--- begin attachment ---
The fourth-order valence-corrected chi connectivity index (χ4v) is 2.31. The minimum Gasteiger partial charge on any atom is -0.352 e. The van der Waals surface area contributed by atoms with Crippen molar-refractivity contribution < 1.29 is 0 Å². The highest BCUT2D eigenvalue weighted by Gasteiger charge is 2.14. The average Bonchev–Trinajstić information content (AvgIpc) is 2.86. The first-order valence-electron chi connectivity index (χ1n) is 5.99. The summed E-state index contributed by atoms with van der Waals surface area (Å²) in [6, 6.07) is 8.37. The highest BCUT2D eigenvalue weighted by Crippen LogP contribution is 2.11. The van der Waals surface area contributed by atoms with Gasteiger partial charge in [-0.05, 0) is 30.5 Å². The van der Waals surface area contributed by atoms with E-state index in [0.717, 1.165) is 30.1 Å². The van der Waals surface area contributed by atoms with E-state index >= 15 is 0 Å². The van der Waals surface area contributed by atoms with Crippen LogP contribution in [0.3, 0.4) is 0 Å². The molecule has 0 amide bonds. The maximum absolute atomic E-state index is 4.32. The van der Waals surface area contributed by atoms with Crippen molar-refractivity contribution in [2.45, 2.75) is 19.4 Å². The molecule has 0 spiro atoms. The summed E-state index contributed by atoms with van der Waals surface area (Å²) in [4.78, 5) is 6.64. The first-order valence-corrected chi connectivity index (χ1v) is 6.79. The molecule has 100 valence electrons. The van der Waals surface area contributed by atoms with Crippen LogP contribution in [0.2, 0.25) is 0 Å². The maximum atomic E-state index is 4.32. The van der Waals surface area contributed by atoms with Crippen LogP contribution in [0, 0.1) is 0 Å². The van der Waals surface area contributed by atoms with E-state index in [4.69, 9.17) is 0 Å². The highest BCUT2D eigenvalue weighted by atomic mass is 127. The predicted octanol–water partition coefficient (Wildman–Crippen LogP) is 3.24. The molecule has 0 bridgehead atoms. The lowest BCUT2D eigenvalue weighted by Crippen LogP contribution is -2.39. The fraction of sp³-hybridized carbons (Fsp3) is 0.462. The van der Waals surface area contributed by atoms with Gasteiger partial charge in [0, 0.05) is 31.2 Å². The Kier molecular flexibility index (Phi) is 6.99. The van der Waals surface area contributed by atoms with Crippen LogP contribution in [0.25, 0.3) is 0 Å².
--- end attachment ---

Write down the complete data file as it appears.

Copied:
The fourth-order valence-corrected chi connectivity index (χ4v) is 2.31. The minimum Gasteiger partial charge on any atom is -0.352 e. The van der Waals surface area contributed by atoms with Crippen molar-refractivity contribution < 1.29 is 0 Å². The highest BCUT2D eigenvalue weighted by Gasteiger charge is 2.14. The average Bonchev–Trinajstić information content (AvgIpc) is 2.86. The first-order valence-electron chi connectivity index (χ1n) is 5.99. The summed E-state index contributed by atoms with van der Waals surface area (Å²) in [6, 6.07) is 8.37. The highest BCUT2D eigenvalue weighted by Crippen LogP contribution is 2.11. The van der Waals surface area contributed by atoms with Gasteiger partial charge in [-0.05, 0) is 30.5 Å². The van der Waals surface area contributed by atoms with E-state index in [0.717, 1.165) is 30.1 Å². The van der Waals surface area contributed by atoms with E-state index >= 15 is 0 Å². The van der Waals surface area contributed by atoms with Crippen LogP contribution in [0.3, 0.4) is 0 Å². The molecule has 0 amide bonds. The maximum absolute atomic E-state index is 4.32. The van der Waals surface area contributed by atoms with Crippen molar-refractivity contribution in [2.45, 2.75) is 19.4 Å². The molecule has 0 spiro atoms. The summed E-state index contributed by atoms with van der Waals surface area (Å²) in [4.78, 5) is 6.64. The first-order valence-corrected chi connectivity index (χ1v) is 6.79. The molecule has 100 valence electrons. The van der Waals surface area contributed by atoms with Crippen LogP contribution in [0.2, 0.25) is 0 Å². The maximum atomic E-state index is 4.32. The van der Waals surface area contributed by atoms with Crippen LogP contribution in [0, 0.1) is 0 Å². The van der Waals surface area contributed by atoms with E-state index in [4.69, 9.17) is 0 Å². The highest BCUT2D eigenvalue weighted by atomic mass is 127. The predicted octanol–water partition coefficient (Wildman–Crippen LogP) is 3.24. The molecule has 0 bridgehead atoms. The lowest BCUT2D eigenvalue weighted by Crippen LogP contribution is -2.39. The fraction of sp³-hybridized carbons (Fsp3) is 0.462. The van der Waals surface area contributed by atoms with Gasteiger partial charge in [0, 0.05) is 31.2 Å². The Kier molecular flexibility index (Phi) is 6.99. The van der Waals surface area contributed by atoms with Crippen LogP contribution in [0.25, 0.3) is 0 Å².